ArchiveFebruary 6, 2022

Winter Roots (Sweet)

A few days ago, someone asked me, out of the blue, how we managed for homegrown vegetables in Winter – was there anything in season in the garden or greenhouse?  Somehow the perception is that there’s nothing to enjoy during the Winter season – well how about all the wonderful Winter roots – carrots, parsnips, swede’s, celeriac, Jerusalem artichokes, sweet potatoes and beetroots,  they all grow underground and are packed with the vitamins, minerals and trace elements that we need to get us through the Winter…I haven’t even mentioned the greens such as kale, leeks, chard….

Nature always provides what we need in season.  A touch of frost concentrates the sugars and sweetens them further.  Sweet potatoes usually imported although they will grow in Ireland are packed with Vitamin A and beta-carotene.  They are a powerful antioxidant, lots of Vitamin B too and of course lots of fibre as do all the root vegetable.  Fibre is super important to keep our digestive systems functioning and to save us from constipation….

Virtually all the root vegetables can be used in sweet as well as savoury dishes.  Think of your favourite carrot cake, ‘angel hair’ (carrot) jam, then there’s parsnip cake with a cream cheese and maple syrup icing and parsnip crisps – always a surprise.  Grated beetroots make a morish little loaf that disappears in a flash, I even tried a Jerusalem artichoke cake recipe I found recently online.  Sweet potatoes too are all delicious roasted and paired with cinnamon and honey or how about a favourite American Thanksgiving combo sweet potato and marshmallow – now that’ll take a leap of faith but best to keep an open mind – all in the way of research!

This week, I’ve decided to include sweet Winter root recipes but next week, I’ll share some of my favourite savoury root vegetables dishes.  Meanwhile, look out for knobbly Jerusalem artichokes at your local Farmers Market or greengrocers – they are the most exciting Winter vegetable of all, in fact, they deserve a whole column to themselves…

Parsnip and Maple Syrup Cake with Parsnip Crisps

The cutest cake and also delicious with parsnip crisps piled on top.

Serves 8

175g (6oz) butter, plus extra for greasing

110g (4oz) Demerara sugar

100ml (3 1/2fl oz) maple syrup or honey

3 large organic eggs

250g (9oz) self-raising flour

2 teaspoons baking powder

2 teaspoons mixed spice

175g (6oz) parsnips, peeled and grated

1 medium eating apple, peeled, cored and grated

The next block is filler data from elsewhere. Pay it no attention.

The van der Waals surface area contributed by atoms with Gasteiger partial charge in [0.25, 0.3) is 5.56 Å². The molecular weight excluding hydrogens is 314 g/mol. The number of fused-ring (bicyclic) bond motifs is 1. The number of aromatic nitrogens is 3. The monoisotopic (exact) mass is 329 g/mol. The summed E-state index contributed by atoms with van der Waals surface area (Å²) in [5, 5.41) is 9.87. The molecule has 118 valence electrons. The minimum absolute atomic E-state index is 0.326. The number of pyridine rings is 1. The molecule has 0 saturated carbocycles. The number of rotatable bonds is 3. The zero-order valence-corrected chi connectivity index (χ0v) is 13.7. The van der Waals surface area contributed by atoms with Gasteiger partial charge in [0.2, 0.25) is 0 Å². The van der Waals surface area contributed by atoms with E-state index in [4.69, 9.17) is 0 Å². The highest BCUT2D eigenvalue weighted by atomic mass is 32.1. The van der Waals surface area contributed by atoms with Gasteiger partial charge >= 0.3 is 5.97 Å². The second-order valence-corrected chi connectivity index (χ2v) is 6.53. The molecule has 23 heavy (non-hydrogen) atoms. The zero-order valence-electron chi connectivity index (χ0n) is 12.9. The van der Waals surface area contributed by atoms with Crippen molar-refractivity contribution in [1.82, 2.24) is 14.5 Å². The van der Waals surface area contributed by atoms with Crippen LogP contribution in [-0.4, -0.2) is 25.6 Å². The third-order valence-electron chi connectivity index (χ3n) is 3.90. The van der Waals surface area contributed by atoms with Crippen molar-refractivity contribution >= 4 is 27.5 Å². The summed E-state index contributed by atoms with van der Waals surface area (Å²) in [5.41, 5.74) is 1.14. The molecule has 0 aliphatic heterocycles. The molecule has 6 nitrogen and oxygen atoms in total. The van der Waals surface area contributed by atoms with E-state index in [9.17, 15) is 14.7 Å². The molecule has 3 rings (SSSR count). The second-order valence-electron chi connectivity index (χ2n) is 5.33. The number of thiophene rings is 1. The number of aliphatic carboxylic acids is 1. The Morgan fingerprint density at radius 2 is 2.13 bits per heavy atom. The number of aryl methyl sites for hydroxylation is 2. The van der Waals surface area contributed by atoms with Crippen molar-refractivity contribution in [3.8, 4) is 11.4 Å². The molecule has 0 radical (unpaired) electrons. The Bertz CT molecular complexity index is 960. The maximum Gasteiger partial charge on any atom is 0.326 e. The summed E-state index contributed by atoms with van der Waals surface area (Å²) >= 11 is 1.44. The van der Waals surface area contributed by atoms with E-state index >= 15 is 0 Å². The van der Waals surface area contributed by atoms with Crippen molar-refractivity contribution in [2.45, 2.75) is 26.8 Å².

50g (2oz) pecans or hazelnuts, roughly chopped

zest of 1 small orange

1 tablespoon orange juice


parsnip crisps

icing sugar, to serve


300g (10oz) cream cheese

2 tablespoons maple syrup

2 x 20cm (8 inch) deep sandwich tins buttered and lined with parchment paper

Preheat the oven to 180°C/350°F/Gas Mark 4.

Melt the butter, sugar and maple syrup in a pan over a gentle heat, then cool slightly.  Whisk the eggs into the mixture, then stir into the flour, baking powder and mixed spice.   Next add the grated parsnip, apple, chopped pecans, orange zest and freshly squeezed juice.  Divide between the two tins or pour into the loaf tin and bake in the preheated oven for 35-40 minutes or until just starting to shrink from the sides of the tin.

Cool on a wire rack. 

Just before serving, mix the cream cheese and maple syrup together.  Spread over the base of one cake and top with the other.  Alternatively, if making in a loaf tin, spread icing  over the top of the cake to decorate.

Garnish with parsnip crisps.  Dust with icing sugar just before serving.

Parsnip Crisps

Here I pile them onto a cake but we also serve these delicious crisps on warm salads, as a garnish for roast pheasant or guinea fowl and as a topping for Parsnip or root vegetable soup.  Also a welcome school lunch snack.

Delicious crisps may be made from other vegetables apart from the much-loved potato.  Celeriac, beetroot, leek and even carrots are also good.

Serves 6 – 8

1 large parsnip

sunflower oil


Heat good quality oil in a deep fryer to 150°C/300°F.

Notice the lower frying temperature because of the high sugar content in root vegetables. 

Scrub and peel the parsnips.  Either slice into wafer thin rounds or peel off long slivers lengthways with a swivel top peeler.   Allow to dry out on kitchen paper.

Drop a few at a time into the hot oil, they colour and crisp up very quickly.  Drain on kitchen paper and sprinkle lightly with salt.

Beetroot and Walnut Cake

This recipe comes all the way from the Sun House in Galle on the south coast of Sri Lanka.  I’ve adapted it slightly for our ingredients (dairy-free).

Serves 10

3 free-range organic eggs

150ml (5fl oz) sunflower oil

25g (1oz) soft brown sugar

150g (5oz) white or spelt flour

1 teaspoon baking powder

pinch of salt

100g (3 1/2oz) beetroot, grated

60g (2 1/4oz) sultanas

60g (2 1/4oz) walnuts, coarsely chopped


175g (6oz) icing sugar

zest of 1 lemon

3-4 tablespoons lemon juice to bind

To Decorate

deep-fried beetroot (see end of recipe)

toasted pumpkin seeds

1 loaf tin 13 x 20cm (5 x 8inch)

Preheat the oven to 180˚C/350˚F/Gas Mark 4.

Line a loaf tin with a butter paper or baking parchment. 

In a bowl, whisk together the eggs, oil and sugar until smooth.   Sift in the flour and baking powder, add a pinch of salt and gently mix into the egg mixture.  Stir in the grated beetroot, sultanas and walnuts.   Pour into the prepared tin.  Bake for 45-50 minutes or until a skewer comes out clean.  Cool on a wire rack.